Bayesian Surprise Predicts Human Event Segmentation in Story Listening

Cognitive science(2023)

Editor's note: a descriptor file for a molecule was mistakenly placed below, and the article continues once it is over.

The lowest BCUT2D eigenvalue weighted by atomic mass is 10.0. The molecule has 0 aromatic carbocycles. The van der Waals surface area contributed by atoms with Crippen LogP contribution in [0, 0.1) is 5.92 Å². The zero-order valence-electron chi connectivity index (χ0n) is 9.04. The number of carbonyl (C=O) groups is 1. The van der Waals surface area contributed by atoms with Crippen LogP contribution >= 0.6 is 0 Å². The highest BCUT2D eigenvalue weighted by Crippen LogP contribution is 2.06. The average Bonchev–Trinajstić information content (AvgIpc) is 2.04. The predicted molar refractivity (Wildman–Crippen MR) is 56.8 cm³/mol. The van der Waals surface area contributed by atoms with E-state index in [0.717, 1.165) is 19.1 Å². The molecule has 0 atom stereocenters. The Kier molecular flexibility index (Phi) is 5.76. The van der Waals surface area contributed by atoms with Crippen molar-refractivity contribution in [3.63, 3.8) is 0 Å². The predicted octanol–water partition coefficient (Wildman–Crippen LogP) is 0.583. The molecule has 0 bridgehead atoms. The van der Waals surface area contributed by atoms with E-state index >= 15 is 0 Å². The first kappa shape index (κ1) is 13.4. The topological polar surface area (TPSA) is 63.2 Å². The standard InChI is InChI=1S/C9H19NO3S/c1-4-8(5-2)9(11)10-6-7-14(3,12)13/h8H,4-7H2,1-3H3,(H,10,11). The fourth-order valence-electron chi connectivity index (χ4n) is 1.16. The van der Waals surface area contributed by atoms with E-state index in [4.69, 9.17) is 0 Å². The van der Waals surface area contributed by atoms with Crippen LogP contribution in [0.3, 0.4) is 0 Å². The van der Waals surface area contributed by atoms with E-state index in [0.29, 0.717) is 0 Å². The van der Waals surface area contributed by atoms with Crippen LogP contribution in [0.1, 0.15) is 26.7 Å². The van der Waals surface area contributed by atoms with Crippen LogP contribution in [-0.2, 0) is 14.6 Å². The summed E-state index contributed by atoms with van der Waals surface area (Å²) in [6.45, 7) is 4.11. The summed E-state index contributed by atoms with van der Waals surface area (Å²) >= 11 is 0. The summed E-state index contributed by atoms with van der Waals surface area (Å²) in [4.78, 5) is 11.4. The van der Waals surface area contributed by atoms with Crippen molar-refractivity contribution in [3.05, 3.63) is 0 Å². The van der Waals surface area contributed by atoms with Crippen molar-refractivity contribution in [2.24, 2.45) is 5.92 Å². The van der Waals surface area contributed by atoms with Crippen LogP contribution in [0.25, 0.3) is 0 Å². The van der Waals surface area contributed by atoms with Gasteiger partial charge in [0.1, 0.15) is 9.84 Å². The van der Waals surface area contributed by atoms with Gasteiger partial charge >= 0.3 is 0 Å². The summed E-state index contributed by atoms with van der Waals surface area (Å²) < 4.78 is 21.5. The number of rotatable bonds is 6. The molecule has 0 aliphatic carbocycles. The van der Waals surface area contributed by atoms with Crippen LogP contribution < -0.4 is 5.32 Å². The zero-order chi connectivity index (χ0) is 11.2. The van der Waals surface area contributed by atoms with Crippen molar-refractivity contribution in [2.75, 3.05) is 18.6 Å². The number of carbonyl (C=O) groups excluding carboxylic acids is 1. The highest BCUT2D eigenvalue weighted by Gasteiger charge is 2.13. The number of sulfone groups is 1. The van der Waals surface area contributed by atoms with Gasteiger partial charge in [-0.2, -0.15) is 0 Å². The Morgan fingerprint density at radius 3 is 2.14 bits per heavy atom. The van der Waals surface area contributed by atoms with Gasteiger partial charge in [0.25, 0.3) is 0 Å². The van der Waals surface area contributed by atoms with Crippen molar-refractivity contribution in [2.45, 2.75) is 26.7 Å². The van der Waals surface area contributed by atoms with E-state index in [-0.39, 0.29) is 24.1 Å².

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Event segmentation theory posits that people segment continuous experience into discrete events and that event boundaries occur when there are large transient increases in prediction error. Here, we set out to test this theory in the context of story listening, by using a deep learning language model (GPT-2) to compute the predicted probability distribution of the next word, at each point in the story. For three stories, we used the probability distributions generated by GPT-2 to compute the time series of prediction error. We also asked participants to listen to these stories while marking event boundaries. We used regression models to relate the GPT-2 measures to the human segmentation data. We found that event boundaries are associated with transient increases in Bayesian surprise but not with a simpler measure of prediction error (surprisal) that tracks, for each word in the story, how strongly that word was predicted at the previous time point. These results support the hypothesis that prediction error serves as a control mechanism governing event segmentation and point to important differences between operational definitions of prediction error.
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